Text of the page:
Regions Bank has acquired First Sterling Financial, a longtime low-income housing tax credit (LIHTC) syndicator and asset management business.
Since its founding by Martin and Ann Soja more than 30 years ago, First Sterling has raised more than $1.9 billion in investor equity through both proprietary and multi-investor funds. This investor equity has been used to support more than $3.5 billion of development in 700 properties containing over 30,000 rental units in 45 states, Puerto Rico, and Washington, D.C.
This is the third LIHTC syndicator to change ownership this year. Earlier, Omni Holding Co. acquired CREA, formerly City Real Estate Advisors, and ORIX Corp. acquired Boston Financial Investment Management Co.
One industry observer said the deals appear to put each LIHTC syndicator in a better position with strong owners.
Regions officials said the acquisition complements the bank’s community investment capital, real estate, and capital markets capabilities to serve more clients and communities.
“Regions has a long history of supporting affordable housing developments that benefit communities through direct investment in low-income housing tax credits,” said John Turner, head of Regions’ Corporate Banking Group, in a statement. “The addition of First Sterling’s industry-leading syndication and asset management capabilities will allow us to grow non-interest revenue and offer clients additional solutions to meet the affordable housing needs of more communities.”
The bank is one of the nation’s largest participants in affordable housing finance through the LIHTC program and provides comprehensive real estate corporate banking and capital management services to meet the debt and capital needs of developers and investors. Regions Bank is also a Fannie Mae Delegated Underwriting and Servicing multifamily affordable lender and a Department of Housing and Urban Development Tax Credit Pilot Program multifamily lender.
The terms of the deal, which had been rumored for months, were not disclosed.
“On behalf of First Sterling, we are very excited about our firm becoming part of Regions—we share similar corporate cultures, values, and goals,” said Martin Soja, chairman and CEO of First Sterling.
“We believe our combined commitment to the well-being of our employees and dedication to our developers, investors, and communities are complementary and critical to success,” added Ann Soja, president of First Sterling. “As part of Regions, we will capitalize on our expertise in the acquisition and asset management of affordable housing and grow the firm’s national syndication platforms."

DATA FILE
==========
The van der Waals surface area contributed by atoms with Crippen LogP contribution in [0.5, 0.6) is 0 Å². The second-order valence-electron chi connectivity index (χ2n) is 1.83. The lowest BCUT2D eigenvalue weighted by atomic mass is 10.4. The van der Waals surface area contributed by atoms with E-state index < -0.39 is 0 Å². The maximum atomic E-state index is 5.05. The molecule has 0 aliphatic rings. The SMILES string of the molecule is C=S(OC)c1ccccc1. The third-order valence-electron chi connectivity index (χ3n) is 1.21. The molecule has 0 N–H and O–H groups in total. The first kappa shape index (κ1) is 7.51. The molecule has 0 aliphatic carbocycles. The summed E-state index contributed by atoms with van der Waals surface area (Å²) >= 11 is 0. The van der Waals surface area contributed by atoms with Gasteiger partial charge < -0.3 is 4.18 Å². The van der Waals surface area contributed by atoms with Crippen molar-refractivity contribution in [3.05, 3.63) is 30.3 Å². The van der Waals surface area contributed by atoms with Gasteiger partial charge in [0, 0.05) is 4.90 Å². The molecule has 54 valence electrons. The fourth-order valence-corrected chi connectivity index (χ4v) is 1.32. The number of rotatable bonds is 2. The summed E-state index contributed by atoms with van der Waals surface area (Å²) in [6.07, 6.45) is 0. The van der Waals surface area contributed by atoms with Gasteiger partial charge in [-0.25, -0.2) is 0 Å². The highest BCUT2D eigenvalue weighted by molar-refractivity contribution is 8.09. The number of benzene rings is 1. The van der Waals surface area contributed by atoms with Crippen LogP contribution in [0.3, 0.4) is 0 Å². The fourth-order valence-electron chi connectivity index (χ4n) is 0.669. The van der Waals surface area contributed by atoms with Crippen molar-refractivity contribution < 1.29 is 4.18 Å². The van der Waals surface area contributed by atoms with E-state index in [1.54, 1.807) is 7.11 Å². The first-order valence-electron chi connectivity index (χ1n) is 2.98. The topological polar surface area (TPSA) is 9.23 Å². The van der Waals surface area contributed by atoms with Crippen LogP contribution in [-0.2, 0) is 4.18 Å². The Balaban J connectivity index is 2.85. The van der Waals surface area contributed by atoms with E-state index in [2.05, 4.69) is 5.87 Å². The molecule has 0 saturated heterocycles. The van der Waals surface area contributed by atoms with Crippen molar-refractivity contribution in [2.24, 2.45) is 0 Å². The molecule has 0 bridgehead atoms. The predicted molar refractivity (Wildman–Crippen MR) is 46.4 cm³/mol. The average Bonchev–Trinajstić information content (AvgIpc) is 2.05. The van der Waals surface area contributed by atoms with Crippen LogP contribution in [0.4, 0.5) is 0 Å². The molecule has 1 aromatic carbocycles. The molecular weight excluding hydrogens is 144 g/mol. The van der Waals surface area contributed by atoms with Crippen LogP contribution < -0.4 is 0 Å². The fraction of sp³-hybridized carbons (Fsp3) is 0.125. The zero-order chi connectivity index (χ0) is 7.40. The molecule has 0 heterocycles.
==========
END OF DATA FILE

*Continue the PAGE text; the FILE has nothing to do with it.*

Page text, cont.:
The firm had been looking for the right partner, and Regions Bank proved to be a strong fit, she said. "In addition to having similar goals and values, Regions really appreciated our team and our processes,” said Ann Soja. "It's a $120 billion bank that prioritizes the needs of their customers and employees as well as doing the right thing. It's an honor to be part of a major bank with that culture. First Sterling is now ideally position for future growth in its syndication business."
Bank officials said they will maintain First Sterling’s New York operations and its entire team.
Asked if she and Martin Soja will stay on with the company, Ann Soja said “we’ll be here for a while.” The company will continue to be known as First Sterling.
Regions Bank has been a housing tax credit investor on a direct basis. The acquisition opens up new business opportunities for the bank.
“The ability to originate for distribution is one of the key drivers in Regions’ interest in the First Sterling platform,” said Rob Chiles, managing director, Regions Capital Markets, adding that he’s also excited about bringing the firm’s asset management capabilities to the bank’s portfolio.
Beekman Advisors served as financial adviser to Regions Bank in the transaction, and Deloitte Corporate Finance, LLC served as financial adviser to First Sterling. Alston & Bird served as legal adviser to Regions Bank. Zukerman Gore Brandeis & Crossman served as legal adviser to First Sterling.
Editor's note: The story was updated Oct. 17.